At the time of writing, there are no alternative methods that enable template-based RNA 2D structure visualisation at a comparable scale. The only related method, implemented in rPredictorDB38, has a small number of templates (56 as of July 2020) and a limited support for alternative templates from the same RNA type (for example, species-specific rRNA templates). As this is a unique dataset, we developed global benchmarks to assess both accuracy of the template selection and the quality of the resulting 2D diagrams.

We tested R2DT with a diverse set of rRNA sequences to evaluate the template selection process, focusing on the rRNA templates as they are annotated at the species level, making it possible to compare the taxonomic lineages of the input sequence and the template. We selected all rRNA sequences from RefSeq39 shorter than 10,000 nucleotides (23,843 sequences as of July 2020). The sequences were visualised with R2DT and the taxonomic trees of the sequences and the selected templates were compared by identifying the most specific taxonomic rank common to the templates and the RefSeq sequences. For example, if an rRNA from Photorhabdus caribbeanensis was drawn using a template from Escherichia coli, their respective phylogenies share the order Enterobacteriales, thus the sequence and the template agree at the level of order. The majority of sequences match the templates at the level of kingdom (55.5%), phylum (20.0%), or class (16.1%) (Supplementary Table 2), indicating that the selected templates can be taxonomically distant from the input sequences. This effect is due to the preferential use of the 3D-based SSU and LSU rRNA templates, as only a relatively small number of 3D structures is available. However, when we classified each nucleotide in the 2D diagrams based on whether it matched a template for each taxonomic rank separately, we found that at least 94% of all nucleotides were in the same position as the template for all taxonomic ranks, confirming that the sequences closely matched the selected templates despite the phylogenetic distance between the template and sequence.

We evaluated R2DT performance on a set of bona fide ncRNA sequences by analysing 6559 ncRNAs from nine Model Organism Databases and other curated resources, including DictyBase40, FlyBase41, MGI42, PomBase43, SGD44, TAIR45, WormBase46, HGNC47 and EcoCyc48. These sequences represent a wide taxonomic distribution, including bacteria (E. coli), fungi (Saccharomyces cerevisiae and Schizosaccharomyces pombe), lower eukaryotes (Dictyostelium discoideum), plants (Arabidopsis thaliana), as well as other organisms of general interest, such as fly, worm, mouse, and human. R2DT-generated 2D diagrams for the majority of the selected sequences (5663 diagrams or 86.3%), consistent with the RNA type (rRNA, tRNA, snRNA, snoRNA, SRP RNA) and length (25-10,000 nucleotides) of the sequence dataset.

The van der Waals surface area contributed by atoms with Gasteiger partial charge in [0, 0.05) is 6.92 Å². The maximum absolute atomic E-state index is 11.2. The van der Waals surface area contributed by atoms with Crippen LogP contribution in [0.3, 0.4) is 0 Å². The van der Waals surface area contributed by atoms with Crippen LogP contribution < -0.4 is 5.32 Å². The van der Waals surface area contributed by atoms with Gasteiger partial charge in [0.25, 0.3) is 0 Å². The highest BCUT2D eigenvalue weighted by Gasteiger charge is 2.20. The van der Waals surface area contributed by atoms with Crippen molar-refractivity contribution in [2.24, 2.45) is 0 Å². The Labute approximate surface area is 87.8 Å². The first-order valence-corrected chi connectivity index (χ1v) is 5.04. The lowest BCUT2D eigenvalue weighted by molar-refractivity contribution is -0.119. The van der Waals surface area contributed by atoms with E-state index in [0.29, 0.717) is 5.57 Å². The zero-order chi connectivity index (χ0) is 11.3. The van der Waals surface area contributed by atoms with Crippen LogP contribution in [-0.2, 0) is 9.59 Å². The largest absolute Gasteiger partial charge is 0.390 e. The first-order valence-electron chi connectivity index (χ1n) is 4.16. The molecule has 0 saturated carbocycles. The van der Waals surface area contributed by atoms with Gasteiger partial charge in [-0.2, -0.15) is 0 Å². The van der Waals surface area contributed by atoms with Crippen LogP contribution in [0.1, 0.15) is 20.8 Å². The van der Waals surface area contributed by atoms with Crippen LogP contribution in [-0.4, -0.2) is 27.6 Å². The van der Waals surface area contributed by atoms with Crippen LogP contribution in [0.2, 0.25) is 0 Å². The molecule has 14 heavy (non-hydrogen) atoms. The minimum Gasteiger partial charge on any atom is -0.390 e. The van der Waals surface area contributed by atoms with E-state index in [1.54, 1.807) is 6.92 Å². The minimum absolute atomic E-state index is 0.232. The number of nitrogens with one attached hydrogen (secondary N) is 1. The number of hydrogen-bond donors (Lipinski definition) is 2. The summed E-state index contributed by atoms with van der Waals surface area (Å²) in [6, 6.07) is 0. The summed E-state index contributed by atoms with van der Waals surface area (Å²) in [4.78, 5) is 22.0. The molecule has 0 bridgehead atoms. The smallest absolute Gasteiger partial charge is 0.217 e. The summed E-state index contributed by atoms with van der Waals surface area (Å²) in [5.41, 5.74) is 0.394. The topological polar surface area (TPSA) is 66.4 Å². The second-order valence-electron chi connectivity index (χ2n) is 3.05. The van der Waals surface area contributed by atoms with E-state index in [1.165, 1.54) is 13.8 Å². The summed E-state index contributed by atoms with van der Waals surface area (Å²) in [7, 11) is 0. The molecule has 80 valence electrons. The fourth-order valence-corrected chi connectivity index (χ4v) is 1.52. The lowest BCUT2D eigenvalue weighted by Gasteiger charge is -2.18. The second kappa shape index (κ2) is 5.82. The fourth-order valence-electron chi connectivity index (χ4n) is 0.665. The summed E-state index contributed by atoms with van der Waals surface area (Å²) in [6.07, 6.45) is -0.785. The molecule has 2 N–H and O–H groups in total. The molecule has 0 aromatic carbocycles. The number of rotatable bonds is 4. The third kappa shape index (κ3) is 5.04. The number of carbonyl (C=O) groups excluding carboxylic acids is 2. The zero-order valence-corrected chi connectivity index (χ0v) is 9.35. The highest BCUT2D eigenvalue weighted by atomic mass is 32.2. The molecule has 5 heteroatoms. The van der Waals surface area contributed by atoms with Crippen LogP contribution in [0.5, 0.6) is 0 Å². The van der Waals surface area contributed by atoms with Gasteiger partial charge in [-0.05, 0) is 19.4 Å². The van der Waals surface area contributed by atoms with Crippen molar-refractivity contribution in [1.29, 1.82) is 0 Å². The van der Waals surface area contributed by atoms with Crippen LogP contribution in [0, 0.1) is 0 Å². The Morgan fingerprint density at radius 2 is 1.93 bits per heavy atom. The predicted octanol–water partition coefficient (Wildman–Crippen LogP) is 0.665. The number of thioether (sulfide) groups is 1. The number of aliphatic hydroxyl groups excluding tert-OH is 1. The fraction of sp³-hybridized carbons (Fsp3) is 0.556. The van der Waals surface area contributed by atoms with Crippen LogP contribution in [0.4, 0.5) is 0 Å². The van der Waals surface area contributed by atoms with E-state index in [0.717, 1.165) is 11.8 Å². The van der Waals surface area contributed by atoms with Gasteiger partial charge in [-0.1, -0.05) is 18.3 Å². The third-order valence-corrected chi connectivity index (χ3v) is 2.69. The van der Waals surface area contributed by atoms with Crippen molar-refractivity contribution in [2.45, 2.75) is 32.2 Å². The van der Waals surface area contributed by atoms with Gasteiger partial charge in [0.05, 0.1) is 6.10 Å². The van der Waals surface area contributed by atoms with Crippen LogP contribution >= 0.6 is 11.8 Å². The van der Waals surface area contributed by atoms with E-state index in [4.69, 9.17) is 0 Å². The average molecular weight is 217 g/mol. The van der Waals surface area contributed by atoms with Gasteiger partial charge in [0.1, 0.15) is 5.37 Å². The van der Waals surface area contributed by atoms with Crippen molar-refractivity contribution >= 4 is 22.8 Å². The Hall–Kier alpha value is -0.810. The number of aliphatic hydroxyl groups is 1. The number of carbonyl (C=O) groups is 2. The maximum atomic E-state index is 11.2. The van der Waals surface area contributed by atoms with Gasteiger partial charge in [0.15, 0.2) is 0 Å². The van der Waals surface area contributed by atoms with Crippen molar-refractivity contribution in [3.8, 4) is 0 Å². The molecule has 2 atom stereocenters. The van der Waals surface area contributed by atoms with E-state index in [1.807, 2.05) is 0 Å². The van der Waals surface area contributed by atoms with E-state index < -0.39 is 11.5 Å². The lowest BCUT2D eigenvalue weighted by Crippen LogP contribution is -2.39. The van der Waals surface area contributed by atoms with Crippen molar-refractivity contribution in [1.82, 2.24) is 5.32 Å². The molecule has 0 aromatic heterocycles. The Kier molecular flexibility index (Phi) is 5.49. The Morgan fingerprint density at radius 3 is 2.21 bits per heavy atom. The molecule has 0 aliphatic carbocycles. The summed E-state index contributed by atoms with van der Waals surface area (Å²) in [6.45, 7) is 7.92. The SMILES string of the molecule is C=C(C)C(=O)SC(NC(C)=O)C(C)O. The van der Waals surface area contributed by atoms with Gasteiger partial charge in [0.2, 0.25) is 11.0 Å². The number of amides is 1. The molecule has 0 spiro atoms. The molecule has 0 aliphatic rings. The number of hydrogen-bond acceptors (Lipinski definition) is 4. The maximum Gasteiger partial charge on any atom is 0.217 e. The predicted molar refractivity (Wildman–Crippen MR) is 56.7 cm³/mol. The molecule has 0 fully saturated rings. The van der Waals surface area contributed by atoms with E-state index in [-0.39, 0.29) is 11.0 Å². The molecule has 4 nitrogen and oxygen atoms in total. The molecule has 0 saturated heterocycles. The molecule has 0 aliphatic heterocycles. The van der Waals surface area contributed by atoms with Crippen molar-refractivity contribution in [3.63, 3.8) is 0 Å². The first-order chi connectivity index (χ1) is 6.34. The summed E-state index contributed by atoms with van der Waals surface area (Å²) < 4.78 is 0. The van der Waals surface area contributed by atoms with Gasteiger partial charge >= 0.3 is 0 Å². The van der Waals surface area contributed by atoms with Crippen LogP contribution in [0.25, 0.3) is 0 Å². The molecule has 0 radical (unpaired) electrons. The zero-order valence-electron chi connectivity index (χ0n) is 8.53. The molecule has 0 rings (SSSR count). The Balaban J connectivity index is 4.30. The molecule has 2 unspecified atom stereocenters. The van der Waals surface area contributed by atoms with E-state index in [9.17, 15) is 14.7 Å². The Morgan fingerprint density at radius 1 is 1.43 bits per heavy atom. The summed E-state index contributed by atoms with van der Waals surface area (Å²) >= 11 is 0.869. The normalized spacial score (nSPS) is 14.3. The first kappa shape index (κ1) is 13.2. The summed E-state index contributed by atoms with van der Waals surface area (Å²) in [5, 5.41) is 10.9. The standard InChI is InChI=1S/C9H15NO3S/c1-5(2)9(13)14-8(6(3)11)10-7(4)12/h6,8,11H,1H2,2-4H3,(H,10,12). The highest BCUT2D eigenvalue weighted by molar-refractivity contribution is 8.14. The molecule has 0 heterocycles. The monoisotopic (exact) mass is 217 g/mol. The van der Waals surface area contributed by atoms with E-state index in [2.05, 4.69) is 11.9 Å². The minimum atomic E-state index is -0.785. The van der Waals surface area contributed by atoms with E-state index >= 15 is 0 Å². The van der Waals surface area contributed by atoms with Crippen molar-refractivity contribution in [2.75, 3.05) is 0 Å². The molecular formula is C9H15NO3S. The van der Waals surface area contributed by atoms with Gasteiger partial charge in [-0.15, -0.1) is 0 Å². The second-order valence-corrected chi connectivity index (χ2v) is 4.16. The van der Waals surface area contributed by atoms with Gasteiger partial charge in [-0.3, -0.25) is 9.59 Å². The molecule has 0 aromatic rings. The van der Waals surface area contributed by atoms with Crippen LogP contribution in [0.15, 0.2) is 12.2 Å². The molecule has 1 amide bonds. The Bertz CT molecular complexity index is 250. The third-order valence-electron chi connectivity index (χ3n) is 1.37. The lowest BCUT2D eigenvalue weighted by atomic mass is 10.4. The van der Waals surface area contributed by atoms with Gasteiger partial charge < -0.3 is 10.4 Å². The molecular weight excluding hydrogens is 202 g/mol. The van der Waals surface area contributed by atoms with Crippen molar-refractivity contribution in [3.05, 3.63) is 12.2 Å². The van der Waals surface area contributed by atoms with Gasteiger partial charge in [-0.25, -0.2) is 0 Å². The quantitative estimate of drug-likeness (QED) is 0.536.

We classified each nucleotide in the resulting diagrams according to whether it matched a template and found that 90.6% of nucleotides were displayed using the nucleotide locations encoded in the templates, while 6.0% of nucleotides represented insertions compared to the templates, and 3.4% of nucleotides matched the templates but required automatic repositioning by the Traveler software (Table 2). Overall 94.0% of the nucleotides were visualised using the template coordinates, indicating that the diagram layouts are similar to the corresponding templates. To further confirm the agreement between the templates and the diagrams, we manually inspected 1043 2D diagrams from human and E. coli (based on the HGNC and EcoCyC sequences) to identify any modes of failure, such as overlapping structural regions. This process identified only 24 suboptimal diagrams (2.3%) that were characterised by overlapping helices and other artifacts (all diagrams can be seen in Supplementary Data 1), while the remaining 1019 (97.7%) diagrams produced error-free diagrams, indicating a close correspondence between the template and rendered sequence.